And yet, it has lasted. A classic: it must have something else to it, and does.
“This book, I don’t know,” my son Beau said. He didn’t say anything else. But his face and his voice also spoke—and they said the novel had made him anxious.
“What do you mean?” my wife asked. One way Susannah shows love is getting the boys to express themselves.
We were sitting in the living room with the blinds up; April sunlight, the couch, a typical setting. Our books and Kindles were open; my mom’s Judith Kranz–loving face smiled to us from a MacBook screen. Meeting no. 3 of the Strauss Family Lord of the Flies Book Club. We were deep into the novel now.
“I don’t like reading it,” Beau said. At twelve he has light eyes and what Saul Bellow, in More Die of Heartbreak, calls “the magics,” compassion, naïveté, an appealing soul. Softness, most of all. He wouldn’t have lasted three days on the island.
We had reached the part where ‘The Beast’ (an aviator’s corpse still wearing a parachute) appears: a representative image. The true “beast” in this story is actually—dun dun dun—the boys themselves. The evil latent in our nature. You know, a symbol.
“It’s kind of—boring,” my other son, Shepherd, said. “Yes!” his brother yelped.
“Boring?” Susannah and I said.
The book, like this sudden era, shows that the laminate of society is disconcertingly thin. After a couple of days, the kids on Golding’s island worship and make sacrifices to a beast; they start killing one another. Boring was a big misread.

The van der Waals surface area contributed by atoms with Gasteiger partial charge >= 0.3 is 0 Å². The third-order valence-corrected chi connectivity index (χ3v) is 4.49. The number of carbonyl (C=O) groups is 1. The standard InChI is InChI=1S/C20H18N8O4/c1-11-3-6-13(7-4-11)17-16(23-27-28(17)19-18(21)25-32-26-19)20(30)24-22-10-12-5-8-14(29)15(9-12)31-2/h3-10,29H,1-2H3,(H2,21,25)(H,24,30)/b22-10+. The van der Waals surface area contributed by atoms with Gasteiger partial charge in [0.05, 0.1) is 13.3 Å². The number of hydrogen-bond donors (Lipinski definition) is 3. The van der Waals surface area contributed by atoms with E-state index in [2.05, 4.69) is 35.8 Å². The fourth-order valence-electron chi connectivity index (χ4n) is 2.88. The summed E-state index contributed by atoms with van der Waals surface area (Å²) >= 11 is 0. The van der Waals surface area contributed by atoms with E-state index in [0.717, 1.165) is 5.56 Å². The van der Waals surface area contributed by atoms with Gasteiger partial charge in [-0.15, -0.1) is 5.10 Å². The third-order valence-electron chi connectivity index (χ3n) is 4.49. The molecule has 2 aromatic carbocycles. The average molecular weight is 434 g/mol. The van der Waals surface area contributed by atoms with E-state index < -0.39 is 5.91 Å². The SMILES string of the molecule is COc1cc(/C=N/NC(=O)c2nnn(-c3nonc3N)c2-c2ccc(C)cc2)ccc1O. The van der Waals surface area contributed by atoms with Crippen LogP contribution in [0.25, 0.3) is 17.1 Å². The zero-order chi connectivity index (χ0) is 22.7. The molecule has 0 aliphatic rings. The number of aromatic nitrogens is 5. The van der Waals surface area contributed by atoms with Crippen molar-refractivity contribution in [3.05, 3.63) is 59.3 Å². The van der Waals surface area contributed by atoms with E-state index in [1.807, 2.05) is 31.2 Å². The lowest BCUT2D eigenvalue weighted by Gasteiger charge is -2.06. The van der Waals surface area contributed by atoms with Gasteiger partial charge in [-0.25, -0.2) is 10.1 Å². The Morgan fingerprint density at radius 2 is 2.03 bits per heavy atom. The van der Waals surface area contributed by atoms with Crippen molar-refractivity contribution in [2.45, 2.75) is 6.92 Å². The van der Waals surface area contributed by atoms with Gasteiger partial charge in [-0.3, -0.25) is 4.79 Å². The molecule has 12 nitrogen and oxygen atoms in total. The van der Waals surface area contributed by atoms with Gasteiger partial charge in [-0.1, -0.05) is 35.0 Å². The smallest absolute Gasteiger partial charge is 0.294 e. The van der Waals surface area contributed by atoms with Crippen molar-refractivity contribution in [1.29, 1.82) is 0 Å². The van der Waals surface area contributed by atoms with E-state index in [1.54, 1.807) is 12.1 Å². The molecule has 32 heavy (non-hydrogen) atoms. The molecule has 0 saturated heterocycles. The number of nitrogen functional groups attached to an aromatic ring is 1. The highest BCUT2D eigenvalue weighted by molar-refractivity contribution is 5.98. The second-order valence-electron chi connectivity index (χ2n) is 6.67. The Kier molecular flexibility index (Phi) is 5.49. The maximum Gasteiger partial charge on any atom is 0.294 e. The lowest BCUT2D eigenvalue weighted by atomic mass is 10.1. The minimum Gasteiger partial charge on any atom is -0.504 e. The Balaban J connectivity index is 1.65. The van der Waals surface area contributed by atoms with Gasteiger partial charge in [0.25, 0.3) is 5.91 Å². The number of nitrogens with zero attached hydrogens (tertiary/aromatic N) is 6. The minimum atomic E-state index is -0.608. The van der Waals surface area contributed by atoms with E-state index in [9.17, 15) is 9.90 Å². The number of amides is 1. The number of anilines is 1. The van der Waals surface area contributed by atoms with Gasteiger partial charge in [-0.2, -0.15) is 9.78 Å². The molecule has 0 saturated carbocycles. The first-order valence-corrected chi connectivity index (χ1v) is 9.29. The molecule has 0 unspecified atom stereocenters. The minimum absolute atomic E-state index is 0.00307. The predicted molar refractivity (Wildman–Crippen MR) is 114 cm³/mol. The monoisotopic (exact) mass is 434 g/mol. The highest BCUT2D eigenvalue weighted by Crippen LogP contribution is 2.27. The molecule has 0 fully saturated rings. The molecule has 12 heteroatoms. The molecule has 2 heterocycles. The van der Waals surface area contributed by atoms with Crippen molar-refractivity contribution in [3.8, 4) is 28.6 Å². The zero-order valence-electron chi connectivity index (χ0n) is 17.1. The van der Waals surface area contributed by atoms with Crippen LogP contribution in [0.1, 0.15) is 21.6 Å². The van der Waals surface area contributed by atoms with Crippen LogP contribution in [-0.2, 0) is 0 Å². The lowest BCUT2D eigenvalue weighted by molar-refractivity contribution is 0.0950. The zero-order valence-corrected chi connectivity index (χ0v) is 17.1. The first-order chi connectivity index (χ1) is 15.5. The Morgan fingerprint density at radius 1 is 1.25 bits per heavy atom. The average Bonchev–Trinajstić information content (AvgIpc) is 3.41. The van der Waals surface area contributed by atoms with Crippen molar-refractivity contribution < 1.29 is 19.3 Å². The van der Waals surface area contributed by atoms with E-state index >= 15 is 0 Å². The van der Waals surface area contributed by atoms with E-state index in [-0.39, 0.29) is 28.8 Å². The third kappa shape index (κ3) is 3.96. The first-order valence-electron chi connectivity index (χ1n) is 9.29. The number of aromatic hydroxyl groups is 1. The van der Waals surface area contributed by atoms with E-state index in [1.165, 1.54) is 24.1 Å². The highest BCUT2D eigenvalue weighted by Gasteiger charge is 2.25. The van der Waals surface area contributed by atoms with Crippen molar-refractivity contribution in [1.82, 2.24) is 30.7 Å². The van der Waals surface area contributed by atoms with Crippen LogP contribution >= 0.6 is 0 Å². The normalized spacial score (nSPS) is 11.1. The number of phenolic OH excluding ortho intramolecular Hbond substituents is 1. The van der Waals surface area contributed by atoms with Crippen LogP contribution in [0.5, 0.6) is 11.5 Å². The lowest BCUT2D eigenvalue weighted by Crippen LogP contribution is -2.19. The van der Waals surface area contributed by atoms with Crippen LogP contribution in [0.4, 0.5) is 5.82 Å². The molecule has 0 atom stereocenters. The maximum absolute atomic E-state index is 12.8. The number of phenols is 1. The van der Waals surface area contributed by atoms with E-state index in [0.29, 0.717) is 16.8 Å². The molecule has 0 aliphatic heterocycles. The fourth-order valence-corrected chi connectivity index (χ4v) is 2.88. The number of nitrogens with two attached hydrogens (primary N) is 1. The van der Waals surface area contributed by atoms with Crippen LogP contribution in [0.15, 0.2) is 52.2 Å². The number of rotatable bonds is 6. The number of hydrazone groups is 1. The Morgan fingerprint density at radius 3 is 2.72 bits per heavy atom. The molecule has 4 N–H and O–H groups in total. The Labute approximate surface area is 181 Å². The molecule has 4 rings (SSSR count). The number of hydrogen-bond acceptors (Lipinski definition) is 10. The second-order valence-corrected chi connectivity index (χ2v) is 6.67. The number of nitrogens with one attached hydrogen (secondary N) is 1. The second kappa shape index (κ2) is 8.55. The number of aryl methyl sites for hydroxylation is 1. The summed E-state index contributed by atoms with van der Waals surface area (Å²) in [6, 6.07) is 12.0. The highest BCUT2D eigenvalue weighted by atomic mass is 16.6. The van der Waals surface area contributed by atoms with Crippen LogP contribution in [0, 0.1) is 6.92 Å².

And yet I’d found Lord of the Flies kind of boring, too, at the beginning—until it got terrifying. Maybe my kids were stuck thinking about the sunny parts? It seemed they didn’t get the punch line. They’d grabbed only the setup.
Still, there was a nagging fact. While finding the novel a drag, my son Beau was also really disturbed by it. And I think I’ve figured out why.
The opening is what I keep coming back to. Those plane-crash kids, the tropical light spanking off the waves, kids in the briny ocean—that is evocative. There’s a joy in all this. The mango-and-unsupervised days. This joy, if we remember how much these characters have uncaringly lost, discomfits.
Boring? There are times when a misread can turn out to reveal a profound truth. Beau’s take matched his experience—the experience of so many in this crisis. He’d stumbled onto what’s ominous in how those with luck or privilege are living through this.
For so many now—and the numbers say that, so far, most of us have been lucky—the lockdown has been, embarrassing as it is to disclose, actually kind of uneventful. People I’ve spoken to have talked about feeling a bit heartless. Blockaded, in this unusual adjournment of the everyday, some of us actually feel untouched. Or, touched only hypothetically. (This will change, of course. Maybe even by the time you read this.)
“It’s too normal,” my son said about the opening of the book. “They’re just having a good time. It doesn’t feel like anything bad just happened.” The people trapped on that island should be taking the state of affairs seriously, and aren’t.
I live in New York; I just saw pictures of a mass grave on Hart Island. And then I went on YouTube and watched a Key and Peele skit. And then I wrote this essay. I’ve lost no one yet.
Lord of the Flies has a very odd power. The scenes from the book that I dream about are those pacific ones: laughing, swimming, palm trees, jokes. And I slam awake, with my heart going very fast in my throat.
Darin Strauss will publish The Queen of Tuesday— his sixth book and the follow-up to his best-selling, NBCC-winning Half a Life—in August with Random House. He is a clinical professor for the NYU creative writing program.